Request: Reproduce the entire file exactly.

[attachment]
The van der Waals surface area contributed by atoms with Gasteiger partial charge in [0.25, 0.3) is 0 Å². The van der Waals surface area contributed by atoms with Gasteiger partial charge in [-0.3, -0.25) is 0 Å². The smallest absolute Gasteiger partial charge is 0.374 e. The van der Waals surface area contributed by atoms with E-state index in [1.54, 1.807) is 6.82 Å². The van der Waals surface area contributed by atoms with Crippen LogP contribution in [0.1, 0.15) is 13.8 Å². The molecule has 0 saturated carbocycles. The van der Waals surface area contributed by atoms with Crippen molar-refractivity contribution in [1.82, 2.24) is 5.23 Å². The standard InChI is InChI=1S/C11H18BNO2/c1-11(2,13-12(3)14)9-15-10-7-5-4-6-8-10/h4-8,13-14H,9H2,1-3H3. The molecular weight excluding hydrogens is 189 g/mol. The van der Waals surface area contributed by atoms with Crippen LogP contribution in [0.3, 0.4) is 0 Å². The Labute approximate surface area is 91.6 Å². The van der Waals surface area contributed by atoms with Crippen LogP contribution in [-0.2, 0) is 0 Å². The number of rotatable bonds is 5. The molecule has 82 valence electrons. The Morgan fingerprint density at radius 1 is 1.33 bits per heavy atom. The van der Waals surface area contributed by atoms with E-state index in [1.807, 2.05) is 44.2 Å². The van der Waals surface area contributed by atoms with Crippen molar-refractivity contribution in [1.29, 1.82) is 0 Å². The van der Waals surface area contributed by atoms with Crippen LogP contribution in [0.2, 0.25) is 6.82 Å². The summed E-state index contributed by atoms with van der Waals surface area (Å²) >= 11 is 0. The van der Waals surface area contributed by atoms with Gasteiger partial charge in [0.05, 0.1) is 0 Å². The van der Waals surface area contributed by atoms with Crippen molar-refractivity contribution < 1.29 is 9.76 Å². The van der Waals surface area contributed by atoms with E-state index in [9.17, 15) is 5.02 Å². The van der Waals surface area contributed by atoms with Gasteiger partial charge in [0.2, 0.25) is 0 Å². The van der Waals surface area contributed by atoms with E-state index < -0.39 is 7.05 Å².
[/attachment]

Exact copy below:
The van der Waals surface area contributed by atoms with Gasteiger partial charge in [0.25, 0.3) is 0 Å². The van der Waals surface area contributed by atoms with Gasteiger partial charge in [-0.3, -0.25) is 0 Å². The smallest absolute Gasteiger partial charge is 0.374 e. The van der Waals surface area contributed by atoms with E-state index in [1.54, 1.807) is 6.82 Å². The van der Waals surface area contributed by atoms with Crippen LogP contribution in [0.1, 0.15) is 13.8 Å². The molecule has 0 saturated carbocycles. The van der Waals surface area contributed by atoms with Crippen molar-refractivity contribution in [1.82, 2.24) is 5.23 Å². The standard InChI is InChI=1S/C11H18BNO2/c1-11(2,13-12(3)14)9-15-10-7-5-4-6-8-10/h4-8,13-14H,9H2,1-3H3. The molecular weight excluding hydrogens is 189 g/mol. The van der Waals surface area contributed by atoms with Crippen LogP contribution in [0.3, 0.4) is 0 Å². The Labute approximate surface area is 91.6 Å². The van der Waals surface area contributed by atoms with Crippen LogP contribution in [-0.2, 0) is 0 Å². The number of rotatable bonds is 5. The molecule has 82 valence electrons. The Morgan fingerprint density at radius 1 is 1.33 bits per heavy atom. The van der Waals surface area contributed by atoms with E-state index in [1.807, 2.05) is 44.2 Å². The van der Waals surface area contributed by atoms with Crippen molar-refractivity contribution in [1.29, 1.82) is 0 Å². The van der Waals surface area contributed by atoms with Crippen LogP contribution in [0.2, 0.25) is 6.82 Å². The summed E-state index contributed by atoms with van der Waals surface area (Å²) >= 11 is 0. The van der Waals surface area contributed by atoms with Gasteiger partial charge in [0.05, 0.1) is 0 Å². The van der Waals surface area contributed by atoms with Crippen molar-refractivity contribution < 1.29 is 9.76 Å². The van der Waals surface area contributed by atoms with E-state index in [9.17, 15) is 5.02 Å². The van der Waals surface area contributed by atoms with Gasteiger partial charge in [0.2, 0.25) is 0 Å². The van der Waals surface area contributed by atoms with E-state index < -0.39 is 7.05 Å².